The U.S. Department of Education has opened a civil-rights investigation into how LGBTQ students are disciplined at Brigham Young University, a private religious school.
The complaint under investigation came after the school said it would still enforce a ban on same-sex dating even after that section was removed from the written version of the school’s honor code, the Salt Lake Tribune reported. Students can be punished for holding hands or kissing someone of the same sex, harsher discipline than that faced by heterosexual couples at the school operated by The Church of Jesus Christ of Latter-day Saints.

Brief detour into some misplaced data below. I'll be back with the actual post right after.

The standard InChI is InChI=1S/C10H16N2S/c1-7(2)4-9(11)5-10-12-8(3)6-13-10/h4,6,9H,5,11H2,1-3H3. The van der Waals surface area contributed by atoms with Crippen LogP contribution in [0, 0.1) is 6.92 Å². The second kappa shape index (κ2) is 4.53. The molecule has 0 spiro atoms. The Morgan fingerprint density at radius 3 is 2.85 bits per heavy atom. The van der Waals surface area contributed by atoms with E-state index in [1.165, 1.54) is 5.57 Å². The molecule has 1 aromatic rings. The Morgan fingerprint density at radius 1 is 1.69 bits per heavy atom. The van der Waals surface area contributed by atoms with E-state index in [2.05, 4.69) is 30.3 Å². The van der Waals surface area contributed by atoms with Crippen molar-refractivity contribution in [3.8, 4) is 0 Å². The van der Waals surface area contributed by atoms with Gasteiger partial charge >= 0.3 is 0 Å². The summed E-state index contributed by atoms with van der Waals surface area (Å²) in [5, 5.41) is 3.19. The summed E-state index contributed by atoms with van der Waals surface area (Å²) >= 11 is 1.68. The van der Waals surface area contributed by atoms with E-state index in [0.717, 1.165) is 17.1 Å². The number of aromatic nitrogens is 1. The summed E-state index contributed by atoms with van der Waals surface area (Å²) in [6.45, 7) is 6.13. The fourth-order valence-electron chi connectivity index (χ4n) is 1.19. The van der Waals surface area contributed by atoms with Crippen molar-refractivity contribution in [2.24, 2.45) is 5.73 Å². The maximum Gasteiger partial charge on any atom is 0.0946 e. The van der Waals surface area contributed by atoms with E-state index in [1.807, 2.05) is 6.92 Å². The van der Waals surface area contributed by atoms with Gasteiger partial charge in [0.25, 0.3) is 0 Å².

BYU removed its written ban on “homosexual behavior,” in early 2020, prompting students to publicly come out as members of the LGBTQ community. But the school clarified a few weeks later that same-sex dating is still prohibited, even if it’s no longer expressly written in the honor code. It also bans things such as alcohol consumption, beards and piercings.
Students protested the apparent reversal, saying they felt tricked into coming out. The federal investigation from the department’s Office for Civil Rights started late last year under Title IX, the law that protects against discrimination on the basis of sex in schools.